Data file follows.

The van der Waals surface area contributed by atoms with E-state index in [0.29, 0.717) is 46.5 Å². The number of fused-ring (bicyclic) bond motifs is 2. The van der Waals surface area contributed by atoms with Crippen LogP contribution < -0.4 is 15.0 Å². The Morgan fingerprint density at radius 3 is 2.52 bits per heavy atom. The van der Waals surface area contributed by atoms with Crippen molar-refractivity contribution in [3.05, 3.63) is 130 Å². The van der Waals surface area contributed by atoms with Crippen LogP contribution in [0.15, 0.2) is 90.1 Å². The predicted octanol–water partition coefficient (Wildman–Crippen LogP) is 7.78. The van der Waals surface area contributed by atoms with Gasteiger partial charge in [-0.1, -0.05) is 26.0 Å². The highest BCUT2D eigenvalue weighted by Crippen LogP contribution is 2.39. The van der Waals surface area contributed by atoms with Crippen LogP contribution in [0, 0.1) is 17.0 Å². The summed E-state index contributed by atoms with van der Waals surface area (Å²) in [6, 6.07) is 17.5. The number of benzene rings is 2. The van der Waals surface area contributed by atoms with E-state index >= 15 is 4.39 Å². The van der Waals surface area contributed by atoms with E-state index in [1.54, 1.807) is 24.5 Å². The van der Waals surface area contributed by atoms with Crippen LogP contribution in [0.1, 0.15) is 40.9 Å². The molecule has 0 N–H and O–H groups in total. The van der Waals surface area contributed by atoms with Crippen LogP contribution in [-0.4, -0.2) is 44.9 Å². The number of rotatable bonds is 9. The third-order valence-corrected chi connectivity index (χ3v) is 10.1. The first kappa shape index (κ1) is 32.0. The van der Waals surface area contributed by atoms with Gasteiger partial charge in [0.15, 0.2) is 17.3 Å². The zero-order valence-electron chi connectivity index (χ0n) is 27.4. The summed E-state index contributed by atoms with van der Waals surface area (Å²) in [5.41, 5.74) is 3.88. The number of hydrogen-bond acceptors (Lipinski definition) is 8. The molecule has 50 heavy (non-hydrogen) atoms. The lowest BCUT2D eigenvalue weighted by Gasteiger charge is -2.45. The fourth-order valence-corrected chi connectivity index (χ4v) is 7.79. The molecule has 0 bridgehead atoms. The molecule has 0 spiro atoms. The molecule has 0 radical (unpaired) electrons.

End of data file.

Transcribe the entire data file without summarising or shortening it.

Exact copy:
The van der Waals surface area contributed by atoms with E-state index in [0.29, 0.717) is 46.5 Å². The number of fused-ring (bicyclic) bond motifs is 2. The van der Waals surface area contributed by atoms with Crippen LogP contribution < -0.4 is 15.0 Å². The Morgan fingerprint density at radius 3 is 2.52 bits per heavy atom. The van der Waals surface area contributed by atoms with Crippen molar-refractivity contribution in [3.05, 3.63) is 130 Å². The van der Waals surface area contributed by atoms with Crippen LogP contribution in [0.15, 0.2) is 90.1 Å². The predicted octanol–water partition coefficient (Wildman–Crippen LogP) is 7.78. The van der Waals surface area contributed by atoms with Gasteiger partial charge in [-0.1, -0.05) is 26.0 Å². The highest BCUT2D eigenvalue weighted by Crippen LogP contribution is 2.39. The van der Waals surface area contributed by atoms with Crippen LogP contribution in [0, 0.1) is 17.0 Å². The summed E-state index contributed by atoms with van der Waals surface area (Å²) in [6, 6.07) is 17.5. The number of benzene rings is 2. The van der Waals surface area contributed by atoms with E-state index >= 15 is 4.39 Å². The van der Waals surface area contributed by atoms with E-state index in [1.54, 1.807) is 24.5 Å². The van der Waals surface area contributed by atoms with Crippen LogP contribution in [0.1, 0.15) is 40.9 Å². The molecule has 0 N–H and O–H groups in total. The van der Waals surface area contributed by atoms with Crippen LogP contribution in [-0.4, -0.2) is 44.9 Å². The number of rotatable bonds is 9. The third-order valence-corrected chi connectivity index (χ3v) is 10.1. The first kappa shape index (κ1) is 32.0. The van der Waals surface area contributed by atoms with Gasteiger partial charge in [0.15, 0.2) is 17.3 Å². The zero-order valence-electron chi connectivity index (χ0n) is 27.4. The summed E-state index contributed by atoms with van der Waals surface area (Å²) in [5.41, 5.74) is 3.88. The number of hydrogen-bond acceptors (Lipinski definition) is 8. The molecule has 50 heavy (non-hydrogen) atoms. The lowest BCUT2D eigenvalue weighted by Gasteiger charge is -2.45. The fourth-order valence-corrected chi connectivity index (χ4v) is 7.79. The molecule has 0 bridgehead atoms. The molecule has 0 spiro atoms. The molecule has 0 radical (unpaired) electrons.